Paper Honored as First to Earn ACM 'Results Replicated' Badge

A paper from Georgia Institute of Technology researchers will be the first ever to be recognized with a new designation that lets other scientists know that its results have been successfully duplicated.

The new designation scheme is a response to recent studies by the Association for Computing Machinery (ACM) that have shown that an “uncomfortably large number of research results” are not measuring up to the basic scientific method premise that experimental research results must be reproducible to be validated.

To meet this fundamental challenge, ACM, its Special Interest Group on High Performance Computing (SIGHPC), and the International Conference for High Performance Computing, Networking, Storage, and Analysis–more commonly known as Supercomputing (SC)–are rolling out a new initiative that aims to promote and strengthen the integrity of computing’s research community.

At this week’s SC16 in Salt Lake City, ACM and SC organizers will begin awarding badges to papers judged at the annual event. These badges represent one or more of the ‘Three Rs’ crucial to scientific research: repeatability, replicability and reproducibility.

The inaugural badge for Results Replicated will be awarded to a paper written by a team from Georgia Tech during the SC16 awards ceremony set for Nov. 17.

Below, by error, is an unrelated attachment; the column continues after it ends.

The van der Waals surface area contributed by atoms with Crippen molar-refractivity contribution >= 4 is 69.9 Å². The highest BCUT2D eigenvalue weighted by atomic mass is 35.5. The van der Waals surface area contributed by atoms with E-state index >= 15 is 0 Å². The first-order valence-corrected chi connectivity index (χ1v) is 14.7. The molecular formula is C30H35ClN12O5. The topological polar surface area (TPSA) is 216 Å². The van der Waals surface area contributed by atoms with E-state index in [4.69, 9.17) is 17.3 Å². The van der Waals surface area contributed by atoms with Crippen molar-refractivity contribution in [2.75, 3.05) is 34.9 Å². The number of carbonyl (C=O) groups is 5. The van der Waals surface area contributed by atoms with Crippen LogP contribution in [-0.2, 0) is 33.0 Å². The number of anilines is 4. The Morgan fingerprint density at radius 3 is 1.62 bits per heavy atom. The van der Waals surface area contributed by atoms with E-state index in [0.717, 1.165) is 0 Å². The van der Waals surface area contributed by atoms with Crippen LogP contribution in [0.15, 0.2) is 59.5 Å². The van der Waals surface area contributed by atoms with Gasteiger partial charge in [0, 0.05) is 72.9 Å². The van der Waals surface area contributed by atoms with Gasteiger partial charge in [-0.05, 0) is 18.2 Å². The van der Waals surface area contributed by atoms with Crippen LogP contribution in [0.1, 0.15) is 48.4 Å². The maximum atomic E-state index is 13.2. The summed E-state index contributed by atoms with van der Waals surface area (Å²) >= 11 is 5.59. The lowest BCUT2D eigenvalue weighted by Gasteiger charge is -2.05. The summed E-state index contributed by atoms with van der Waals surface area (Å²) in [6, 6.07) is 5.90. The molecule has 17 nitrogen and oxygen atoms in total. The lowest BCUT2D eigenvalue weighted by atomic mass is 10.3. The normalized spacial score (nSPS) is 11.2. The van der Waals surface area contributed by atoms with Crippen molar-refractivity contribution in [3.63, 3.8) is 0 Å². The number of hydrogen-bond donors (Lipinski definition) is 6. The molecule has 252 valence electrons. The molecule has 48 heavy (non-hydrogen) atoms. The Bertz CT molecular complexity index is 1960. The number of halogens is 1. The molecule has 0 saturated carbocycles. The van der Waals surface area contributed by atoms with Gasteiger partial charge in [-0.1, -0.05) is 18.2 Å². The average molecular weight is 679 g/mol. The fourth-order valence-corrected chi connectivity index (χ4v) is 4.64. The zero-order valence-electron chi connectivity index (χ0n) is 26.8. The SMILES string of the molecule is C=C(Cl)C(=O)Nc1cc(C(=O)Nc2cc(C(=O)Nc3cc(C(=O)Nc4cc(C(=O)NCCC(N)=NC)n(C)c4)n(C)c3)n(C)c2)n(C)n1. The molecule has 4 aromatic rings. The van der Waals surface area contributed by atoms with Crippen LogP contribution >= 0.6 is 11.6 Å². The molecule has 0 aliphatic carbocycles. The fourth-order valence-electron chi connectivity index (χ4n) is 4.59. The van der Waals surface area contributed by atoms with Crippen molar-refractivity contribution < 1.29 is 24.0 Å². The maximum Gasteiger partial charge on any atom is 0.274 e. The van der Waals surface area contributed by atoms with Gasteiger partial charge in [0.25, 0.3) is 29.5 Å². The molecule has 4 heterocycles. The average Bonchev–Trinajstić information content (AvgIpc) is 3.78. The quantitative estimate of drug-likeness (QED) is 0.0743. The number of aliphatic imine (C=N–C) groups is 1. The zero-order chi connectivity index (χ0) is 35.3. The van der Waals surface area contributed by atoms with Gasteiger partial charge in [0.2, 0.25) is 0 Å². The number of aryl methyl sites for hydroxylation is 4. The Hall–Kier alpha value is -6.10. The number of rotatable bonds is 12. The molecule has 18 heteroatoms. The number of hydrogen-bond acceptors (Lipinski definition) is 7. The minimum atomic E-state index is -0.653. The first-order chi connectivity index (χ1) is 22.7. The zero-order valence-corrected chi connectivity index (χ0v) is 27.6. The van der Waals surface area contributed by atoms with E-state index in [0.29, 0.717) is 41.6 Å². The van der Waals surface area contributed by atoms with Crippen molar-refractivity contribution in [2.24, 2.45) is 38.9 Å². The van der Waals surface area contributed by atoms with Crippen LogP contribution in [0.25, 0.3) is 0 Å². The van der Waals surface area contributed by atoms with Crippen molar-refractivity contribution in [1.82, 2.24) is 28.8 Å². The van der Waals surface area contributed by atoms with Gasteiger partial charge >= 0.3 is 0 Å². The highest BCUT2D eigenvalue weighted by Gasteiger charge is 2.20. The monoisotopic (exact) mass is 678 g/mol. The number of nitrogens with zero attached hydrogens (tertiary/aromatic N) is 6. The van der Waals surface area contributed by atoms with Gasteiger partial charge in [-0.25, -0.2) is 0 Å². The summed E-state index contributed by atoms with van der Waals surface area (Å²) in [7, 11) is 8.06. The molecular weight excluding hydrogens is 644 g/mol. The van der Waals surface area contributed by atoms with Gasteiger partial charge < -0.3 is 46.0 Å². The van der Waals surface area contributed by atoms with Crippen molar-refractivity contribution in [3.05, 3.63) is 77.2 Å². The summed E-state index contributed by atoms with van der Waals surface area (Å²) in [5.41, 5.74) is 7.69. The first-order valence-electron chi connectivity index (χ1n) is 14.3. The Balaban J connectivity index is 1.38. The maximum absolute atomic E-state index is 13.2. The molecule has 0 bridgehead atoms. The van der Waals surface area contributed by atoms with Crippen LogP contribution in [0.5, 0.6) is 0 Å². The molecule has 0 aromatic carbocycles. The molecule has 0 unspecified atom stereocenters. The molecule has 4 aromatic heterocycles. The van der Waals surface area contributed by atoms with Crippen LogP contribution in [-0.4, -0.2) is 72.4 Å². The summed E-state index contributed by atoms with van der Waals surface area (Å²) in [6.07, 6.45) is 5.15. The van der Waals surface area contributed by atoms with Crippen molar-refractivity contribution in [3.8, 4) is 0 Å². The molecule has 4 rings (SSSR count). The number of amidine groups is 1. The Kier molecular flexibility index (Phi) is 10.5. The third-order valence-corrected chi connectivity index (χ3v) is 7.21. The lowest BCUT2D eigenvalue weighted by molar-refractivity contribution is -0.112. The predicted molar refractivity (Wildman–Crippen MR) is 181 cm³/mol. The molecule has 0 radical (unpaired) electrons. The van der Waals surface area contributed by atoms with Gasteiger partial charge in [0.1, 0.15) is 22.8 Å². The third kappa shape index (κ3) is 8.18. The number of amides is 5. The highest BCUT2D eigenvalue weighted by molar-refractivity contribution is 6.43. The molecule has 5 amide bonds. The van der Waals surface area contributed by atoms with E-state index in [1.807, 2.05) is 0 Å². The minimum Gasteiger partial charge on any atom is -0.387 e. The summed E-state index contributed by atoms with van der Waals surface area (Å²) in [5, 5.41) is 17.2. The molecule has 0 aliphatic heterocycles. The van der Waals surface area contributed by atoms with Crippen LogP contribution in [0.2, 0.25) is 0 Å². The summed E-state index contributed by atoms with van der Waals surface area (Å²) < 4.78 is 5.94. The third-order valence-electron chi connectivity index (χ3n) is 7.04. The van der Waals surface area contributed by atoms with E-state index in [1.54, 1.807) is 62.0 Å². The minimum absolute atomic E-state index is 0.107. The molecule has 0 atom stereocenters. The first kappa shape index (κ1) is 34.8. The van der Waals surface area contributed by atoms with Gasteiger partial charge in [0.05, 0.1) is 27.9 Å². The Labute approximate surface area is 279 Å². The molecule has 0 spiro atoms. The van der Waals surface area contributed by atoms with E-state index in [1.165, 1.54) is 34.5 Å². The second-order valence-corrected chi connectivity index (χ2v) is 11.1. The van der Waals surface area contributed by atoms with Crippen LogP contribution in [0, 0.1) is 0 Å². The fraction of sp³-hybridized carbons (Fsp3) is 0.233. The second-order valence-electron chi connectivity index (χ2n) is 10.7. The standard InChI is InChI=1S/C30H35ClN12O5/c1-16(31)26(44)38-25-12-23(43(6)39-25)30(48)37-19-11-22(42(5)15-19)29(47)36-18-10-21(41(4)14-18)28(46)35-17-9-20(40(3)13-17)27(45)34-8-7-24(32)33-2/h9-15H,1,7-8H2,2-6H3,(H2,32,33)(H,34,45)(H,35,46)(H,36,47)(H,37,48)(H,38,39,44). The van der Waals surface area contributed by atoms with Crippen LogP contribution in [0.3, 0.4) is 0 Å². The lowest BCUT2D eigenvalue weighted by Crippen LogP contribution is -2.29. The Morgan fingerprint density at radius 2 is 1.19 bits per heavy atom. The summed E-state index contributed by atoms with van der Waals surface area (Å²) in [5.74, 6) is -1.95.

Badge of honor

“This is a great honor for our Georgia Tech team,” said School of Computational Science and Engineering Professor and co-Executive Director of Georgia Tech’s Institute for Data Engineering and Science (IDEaS) Srinivas Aluru. “Research integrity is of critical importance and I applaud SIGHPC and SC for undertaking this initiative. To be recognized with the inaugural award speaks volumes about the ethics and quality of work undertaken by GeorgiaTech Ph.D. students.” 

Written by Ph.D. students Patrick Flick, Chirag Jain and Tony Pan, and Aluru, under research conducted for an NSF BIG DATA project, the paper earning the first-ever Three Rs badge is titled “A Parallel Connectivity Algorithm for De Bruijn Graphs in Metagenomic Applications.” Jain led the effort of converting their research software into a reproducible benchmark, which got selected for this initiative at SC16. The badge will be visible on the paper in the ACM Digital Library.

Going forward, the badges will be awarded when a paper’s artifacts—software, scripts, collected data, etc.­ either created by the authors to be used as part of the study or generated by the experiment itself–are determined to be:

  • Repeatable by the same team with the same experimental setup
  • Replicable by a different team with the same experimental setup
  • Reproducible by a different team with a different experimental setup

This paper was presented and judged at last year’s SC event in Austin, Texas. Following a call to all authors of SC papers from the past three years, the GT Computing team agreed to transform a portion of their experiment into an application challenge for the SC16 Student Cluster Competition (SCC).

The SCC pits undergraduate and high school student teams against each other in a 48-hour competition to build a small HPC cluster. Once the cluster is complete, the students must use it to execute a real-world workload based on data sets and other artifacts from the GT Computing paper, as well as others judged at SC.

Along with the badge denoting replicated results for their paper, the Georgia Tech authors will also receive a certificate of appreciation from SIGHPC duirng the SC16 award ceremony.

Core Research Areas: